In an attempt to scale down the number of products in its series, HTC has included just three smartphones in its "One" collection. Each runs Android 4.0 (Ice Cream Sandwich) and features a new-and-improved Sense interface. Following the One X, a high-end smartphone with a Full HD 4.7-inch display, we introduce the One S, the mid-range edition in the series. The One S has a non-HD 4.3-inch display, 16 GB of non-expandable memory (which in the end boils down to about 12 GB for the user) and an 8-Megapixel camera that films in 1080p.
Replacing the Nvidia Tegra 3 quad-core processor of the One X, this amply equipped smartphone contains a 1.5 GHz Qualcomm Snapdragon S4 and 1 GB of RAM. How does the HTC One S perform in relation to its price tag? Answers below...
Hardware & Design
Visually, there's no question that the One S hails from the HTC design table. Slightly curved like the One X, it should have no trouble appealing to fans of the Taiwanese company's style. The finishing had all the makings of an exemplary smartphone, but... while the aluminium body feels nice, it didn't take long for us to notice its incredible sensitivity to scratching. After only two days in my purse it had collected a considerable number of scratches to the exterior (see above photo). So that's one point against the One S. As the company has pointed out, the surface is much more resistant than a number of other materials on the market today, but esthetically speaking, what is it going to look like after three months of use? (Please note: we have brought up the issue with the manufacturer, and they are sending us a new copy from the "for distribution" stock. According to HTC, there was indeed a defect during manufacturing, but the copies that were delivered to retailers for sale do not contain this flaw. We'll check up on this and revise our review once we have received the new phone.)
Also off-putting was the fact that the MicroSIM card slot is difficult to get to. Couldn't they have used the same iPhone-inspired system as the One X?
The One S is light (116 grammes and barely 8 mm thick) and fits perfectly in the palm of your hand—even more so than the One X, which is bigger and wider. Contrary to the One X, the One S is easy to hold and navigate on all with one hand. Needless to say, it also fits better in your pocket.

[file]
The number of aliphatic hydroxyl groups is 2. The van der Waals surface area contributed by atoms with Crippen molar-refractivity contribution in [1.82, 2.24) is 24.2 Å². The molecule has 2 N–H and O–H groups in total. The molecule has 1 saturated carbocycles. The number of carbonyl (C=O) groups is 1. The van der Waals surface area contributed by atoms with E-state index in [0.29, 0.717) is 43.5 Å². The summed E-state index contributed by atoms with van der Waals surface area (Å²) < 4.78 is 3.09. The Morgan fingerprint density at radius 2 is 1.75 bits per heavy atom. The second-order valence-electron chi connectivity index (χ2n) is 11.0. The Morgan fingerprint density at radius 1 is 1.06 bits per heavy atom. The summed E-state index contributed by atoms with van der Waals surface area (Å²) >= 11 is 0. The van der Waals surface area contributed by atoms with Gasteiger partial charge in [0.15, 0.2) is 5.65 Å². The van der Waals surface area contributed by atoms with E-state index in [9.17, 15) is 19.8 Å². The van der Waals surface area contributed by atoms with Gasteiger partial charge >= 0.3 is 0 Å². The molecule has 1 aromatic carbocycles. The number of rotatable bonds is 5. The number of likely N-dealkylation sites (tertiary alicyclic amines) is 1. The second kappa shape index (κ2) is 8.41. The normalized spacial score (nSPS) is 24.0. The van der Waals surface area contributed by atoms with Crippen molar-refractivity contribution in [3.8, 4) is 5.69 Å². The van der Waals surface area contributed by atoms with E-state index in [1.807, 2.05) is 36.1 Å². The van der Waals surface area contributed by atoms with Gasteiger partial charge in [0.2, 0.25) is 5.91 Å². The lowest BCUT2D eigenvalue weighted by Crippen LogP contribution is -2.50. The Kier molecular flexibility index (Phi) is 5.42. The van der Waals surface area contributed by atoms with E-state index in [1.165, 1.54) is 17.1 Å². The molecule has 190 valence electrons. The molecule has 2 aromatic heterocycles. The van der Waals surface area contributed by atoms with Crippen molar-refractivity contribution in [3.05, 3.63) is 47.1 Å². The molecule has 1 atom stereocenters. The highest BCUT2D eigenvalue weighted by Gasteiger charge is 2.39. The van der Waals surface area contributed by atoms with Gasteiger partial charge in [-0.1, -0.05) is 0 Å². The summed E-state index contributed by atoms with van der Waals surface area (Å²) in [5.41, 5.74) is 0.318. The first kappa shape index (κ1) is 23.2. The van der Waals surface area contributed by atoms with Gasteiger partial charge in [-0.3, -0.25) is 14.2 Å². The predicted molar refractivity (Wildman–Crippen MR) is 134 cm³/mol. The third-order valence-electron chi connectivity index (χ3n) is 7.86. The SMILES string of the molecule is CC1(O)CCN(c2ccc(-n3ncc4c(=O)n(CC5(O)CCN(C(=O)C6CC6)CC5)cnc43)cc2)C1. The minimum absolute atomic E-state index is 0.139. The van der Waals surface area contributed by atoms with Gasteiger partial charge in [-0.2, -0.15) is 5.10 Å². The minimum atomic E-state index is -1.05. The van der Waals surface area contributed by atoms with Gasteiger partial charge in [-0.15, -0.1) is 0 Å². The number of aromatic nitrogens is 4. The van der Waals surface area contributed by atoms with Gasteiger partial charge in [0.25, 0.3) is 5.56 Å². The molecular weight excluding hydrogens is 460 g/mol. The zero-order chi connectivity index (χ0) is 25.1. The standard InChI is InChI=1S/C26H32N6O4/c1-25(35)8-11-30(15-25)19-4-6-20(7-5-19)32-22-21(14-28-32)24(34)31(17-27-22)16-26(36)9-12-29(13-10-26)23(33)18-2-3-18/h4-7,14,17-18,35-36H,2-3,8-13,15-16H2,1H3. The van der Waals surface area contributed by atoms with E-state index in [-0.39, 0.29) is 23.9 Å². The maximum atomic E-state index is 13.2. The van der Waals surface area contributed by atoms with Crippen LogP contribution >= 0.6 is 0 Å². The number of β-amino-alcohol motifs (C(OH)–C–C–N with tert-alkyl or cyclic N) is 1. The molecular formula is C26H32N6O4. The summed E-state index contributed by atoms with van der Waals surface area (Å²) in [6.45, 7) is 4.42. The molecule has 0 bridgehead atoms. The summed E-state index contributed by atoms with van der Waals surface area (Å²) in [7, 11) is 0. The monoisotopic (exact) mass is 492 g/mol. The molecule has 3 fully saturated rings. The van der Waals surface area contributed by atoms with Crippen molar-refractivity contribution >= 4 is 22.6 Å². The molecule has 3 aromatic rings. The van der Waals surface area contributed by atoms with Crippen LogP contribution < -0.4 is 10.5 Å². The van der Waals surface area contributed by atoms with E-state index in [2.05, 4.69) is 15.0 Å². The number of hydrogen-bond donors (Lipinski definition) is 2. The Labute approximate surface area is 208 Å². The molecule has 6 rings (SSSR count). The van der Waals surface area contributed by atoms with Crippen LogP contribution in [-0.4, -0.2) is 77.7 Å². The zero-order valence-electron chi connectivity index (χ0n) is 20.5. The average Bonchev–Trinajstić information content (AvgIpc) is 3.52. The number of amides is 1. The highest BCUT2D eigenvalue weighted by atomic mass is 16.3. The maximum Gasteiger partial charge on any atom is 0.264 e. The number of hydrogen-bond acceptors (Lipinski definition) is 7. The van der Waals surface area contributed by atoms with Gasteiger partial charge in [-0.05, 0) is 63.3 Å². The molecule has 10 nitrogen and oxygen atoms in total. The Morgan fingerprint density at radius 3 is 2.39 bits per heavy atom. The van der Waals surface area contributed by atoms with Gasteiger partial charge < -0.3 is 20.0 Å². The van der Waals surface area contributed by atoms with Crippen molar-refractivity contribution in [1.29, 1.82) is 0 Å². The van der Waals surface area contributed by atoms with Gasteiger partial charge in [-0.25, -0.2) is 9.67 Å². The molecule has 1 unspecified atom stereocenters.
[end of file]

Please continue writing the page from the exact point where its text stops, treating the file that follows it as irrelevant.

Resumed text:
The three touch-sensitive keys below the screen aren't erratic like those on the Sony Xperia S; mistakes are less common. And thankfully so. We still like the LED that lights up when you receive an email, text message, etc. Why isn't this on every smartphone?!
Following in the footsteps of Apple and, more recently, Sony, the One S uses a MicroSIM card, has no microSD slot for expandable memory (12 GB, which can be scant for users who consume a lot of multimedia, HD movies and the like) and doesn't let you access the battery, which is non-removable. A great deal of consumers have been complaining about this feature of the iPhone. It looks as though a trend is forming... A trend that Samsung may not intend to follow with its imminent Galaxy S3 announcement.
Compensating for the non-expandable memory, HTC is offering all One S owners 25 GB of storage space on Dropbox for making simple transfers via PC (the first two years are free, after that you have to pay).
With 960 x 540 resolution, the One S has a lower pixel density than the One X, iPhone 4S and Sony Xperia S. And the difference is visible onscreen. There's less detail and you can see the pixels (although you have to squint like Clint Eastwood to see them). When you're looking at a web page in standard format the text is difficult to read. The zoom function quickly becomes a necessity, as the characters aren't quite clear enough to make out.
While it gives lower brightness levels than the One X, the One S, like any self-respecting Super AMOLED smartphone, has infinite contrast. This makes black hues very dark, with lots of depth. That's another point in favour of the One S. But does that mean that the colours are über-bold and highly contrasted, even outrageously so (which is one drawback to AMOLED screens)? No, sir. With a delta E of 5.5, the screen has nearly as good colour accuracy as the One X (delta E of 5). The tones are fairly neutral on the whole, although they do slightly tend towards blue. So it isn't perfect (perfect colour accuracy would be delta E < 3), but it's pretty darned close.
Naturally the screen is multitouch, but on the default settings it only works with two points. For "true" multitouch, which can be handy when playing certain video games, for example, you have to change the settings in the menu.
Interface & Responsiveness
For all things Android ICS-related (including the thick layer of Sense 4.0, whose esthetic style many users enjoy), please see our review of the One X. Both phones have the same menu navigation features, which have become more coherent than the previous versions of the interface.